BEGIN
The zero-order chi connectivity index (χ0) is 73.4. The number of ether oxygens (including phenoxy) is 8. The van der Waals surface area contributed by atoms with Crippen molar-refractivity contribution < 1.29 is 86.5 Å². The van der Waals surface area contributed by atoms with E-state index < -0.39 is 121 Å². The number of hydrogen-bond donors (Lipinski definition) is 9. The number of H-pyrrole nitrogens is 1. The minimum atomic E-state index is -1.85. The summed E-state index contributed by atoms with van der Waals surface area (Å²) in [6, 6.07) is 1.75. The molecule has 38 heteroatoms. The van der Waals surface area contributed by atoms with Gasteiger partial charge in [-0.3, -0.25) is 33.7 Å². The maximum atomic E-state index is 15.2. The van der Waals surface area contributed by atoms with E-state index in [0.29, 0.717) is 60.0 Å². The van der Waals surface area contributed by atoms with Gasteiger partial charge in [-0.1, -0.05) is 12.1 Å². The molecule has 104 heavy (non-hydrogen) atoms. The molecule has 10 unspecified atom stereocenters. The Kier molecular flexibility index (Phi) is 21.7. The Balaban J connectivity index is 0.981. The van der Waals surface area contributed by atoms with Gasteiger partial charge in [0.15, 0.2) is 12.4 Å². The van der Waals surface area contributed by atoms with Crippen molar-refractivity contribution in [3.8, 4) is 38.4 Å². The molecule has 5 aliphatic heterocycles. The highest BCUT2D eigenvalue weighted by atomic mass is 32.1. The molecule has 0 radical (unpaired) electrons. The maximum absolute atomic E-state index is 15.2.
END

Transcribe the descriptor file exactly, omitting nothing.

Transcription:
The zero-order chi connectivity index (χ0) is 73.4. The number of ether oxygens (including phenoxy) is 8. The van der Waals surface area contributed by atoms with Crippen molar-refractivity contribution < 1.29 is 86.5 Å². The van der Waals surface area contributed by atoms with E-state index < -0.39 is 121 Å². The number of hydrogen-bond donors (Lipinski definition) is 9. The number of H-pyrrole nitrogens is 1. The minimum atomic E-state index is -1.85. The summed E-state index contributed by atoms with van der Waals surface area (Å²) in [6, 6.07) is 1.75. The molecule has 38 heteroatoms. The van der Waals surface area contributed by atoms with Gasteiger partial charge in [-0.3, -0.25) is 33.7 Å². The maximum atomic E-state index is 15.2. The van der Waals surface area contributed by atoms with E-state index in [0.29, 0.717) is 60.0 Å². The van der Waals surface area contributed by atoms with Gasteiger partial charge in [-0.1, -0.05) is 12.1 Å². The molecule has 104 heavy (non-hydrogen) atoms. The molecule has 10 unspecified atom stereocenters. The Kier molecular flexibility index (Phi) is 21.7. The Balaban J connectivity index is 0.981. The van der Waals surface area contributed by atoms with Gasteiger partial charge in [0.15, 0.2) is 12.4 Å². The van der Waals surface area contributed by atoms with Crippen molar-refractivity contribution in [3.8, 4) is 38.4 Å². The molecule has 5 aliphatic heterocycles. The highest BCUT2D eigenvalue weighted by atomic mass is 32.1. The molecule has 0 radical (unpaired) electrons. The maximum absolute atomic E-state index is 15.2.